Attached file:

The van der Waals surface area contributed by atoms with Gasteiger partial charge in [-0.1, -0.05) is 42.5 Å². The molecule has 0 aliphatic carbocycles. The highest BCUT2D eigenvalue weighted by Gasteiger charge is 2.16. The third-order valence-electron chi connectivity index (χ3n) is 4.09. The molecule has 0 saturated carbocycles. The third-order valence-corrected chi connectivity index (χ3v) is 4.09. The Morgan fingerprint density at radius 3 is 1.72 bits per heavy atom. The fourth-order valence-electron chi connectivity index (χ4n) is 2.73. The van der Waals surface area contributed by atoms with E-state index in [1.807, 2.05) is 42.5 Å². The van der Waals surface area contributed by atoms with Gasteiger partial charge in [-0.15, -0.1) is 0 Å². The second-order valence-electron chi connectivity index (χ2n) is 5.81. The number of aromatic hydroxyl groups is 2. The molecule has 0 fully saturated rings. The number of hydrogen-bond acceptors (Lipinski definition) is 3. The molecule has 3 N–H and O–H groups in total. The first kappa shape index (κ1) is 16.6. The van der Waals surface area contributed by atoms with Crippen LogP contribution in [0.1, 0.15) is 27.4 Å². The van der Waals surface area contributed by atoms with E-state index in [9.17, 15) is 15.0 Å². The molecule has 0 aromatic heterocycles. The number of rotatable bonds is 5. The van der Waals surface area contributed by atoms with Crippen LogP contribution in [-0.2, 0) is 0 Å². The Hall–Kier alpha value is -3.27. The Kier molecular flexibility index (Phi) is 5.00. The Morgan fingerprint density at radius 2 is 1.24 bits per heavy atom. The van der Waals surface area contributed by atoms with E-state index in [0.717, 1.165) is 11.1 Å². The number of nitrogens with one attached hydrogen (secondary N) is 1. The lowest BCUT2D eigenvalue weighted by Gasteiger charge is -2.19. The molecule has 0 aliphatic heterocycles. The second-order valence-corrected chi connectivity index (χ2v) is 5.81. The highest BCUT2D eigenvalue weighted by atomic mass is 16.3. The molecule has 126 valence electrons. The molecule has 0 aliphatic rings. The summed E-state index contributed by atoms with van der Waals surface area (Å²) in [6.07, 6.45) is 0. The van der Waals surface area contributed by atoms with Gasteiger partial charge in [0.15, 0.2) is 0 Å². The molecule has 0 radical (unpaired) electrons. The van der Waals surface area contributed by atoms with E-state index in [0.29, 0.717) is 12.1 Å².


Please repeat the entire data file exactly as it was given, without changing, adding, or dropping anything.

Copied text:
The van der Waals surface area contributed by atoms with Gasteiger partial charge in [-0.1, -0.05) is 42.5 Å². The molecule has 0 aliphatic carbocycles. The highest BCUT2D eigenvalue weighted by Gasteiger charge is 2.16. The third-order valence-electron chi connectivity index (χ3n) is 4.09. The molecule has 0 saturated carbocycles. The third-order valence-corrected chi connectivity index (χ3v) is 4.09. The Morgan fingerprint density at radius 3 is 1.72 bits per heavy atom. The fourth-order valence-electron chi connectivity index (χ4n) is 2.73. The van der Waals surface area contributed by atoms with E-state index in [1.807, 2.05) is 42.5 Å². The van der Waals surface area contributed by atoms with Gasteiger partial charge in [-0.15, -0.1) is 0 Å². The second-order valence-electron chi connectivity index (χ2n) is 5.81. The number of aromatic hydroxyl groups is 2. The molecule has 0 fully saturated rings. The number of hydrogen-bond acceptors (Lipinski definition) is 3. The molecule has 3 N–H and O–H groups in total. The first kappa shape index (κ1) is 16.6. The van der Waals surface area contributed by atoms with Crippen LogP contribution in [0.1, 0.15) is 27.4 Å². The van der Waals surface area contributed by atoms with E-state index in [9.17, 15) is 15.0 Å². The molecule has 0 aromatic heterocycles. The number of rotatable bonds is 5. The van der Waals surface area contributed by atoms with Crippen LogP contribution in [-0.2, 0) is 0 Å². The Hall–Kier alpha value is -3.27. The Kier molecular flexibility index (Phi) is 5.00. The Morgan fingerprint density at radius 2 is 1.24 bits per heavy atom. The van der Waals surface area contributed by atoms with E-state index in [0.717, 1.165) is 11.1 Å². The number of nitrogens with one attached hydrogen (secondary N) is 1. The lowest BCUT2D eigenvalue weighted by Gasteiger charge is -2.19. The molecule has 0 aliphatic heterocycles. The second-order valence-corrected chi connectivity index (χ2v) is 5.81. The highest BCUT2D eigenvalue weighted by atomic mass is 16.3. The molecule has 126 valence electrons. The molecule has 0 aliphatic rings. The summed E-state index contributed by atoms with van der Waals surface area (Å²) in [6.07, 6.45) is 0. The van der Waals surface area contributed by atoms with Gasteiger partial charge in [0.15, 0.2) is 0 Å². The molecule has 0 radical (unpaired) electrons. The van der Waals surface area contributed by atoms with E-state index in [0.29, 0.717) is 12.1 Å².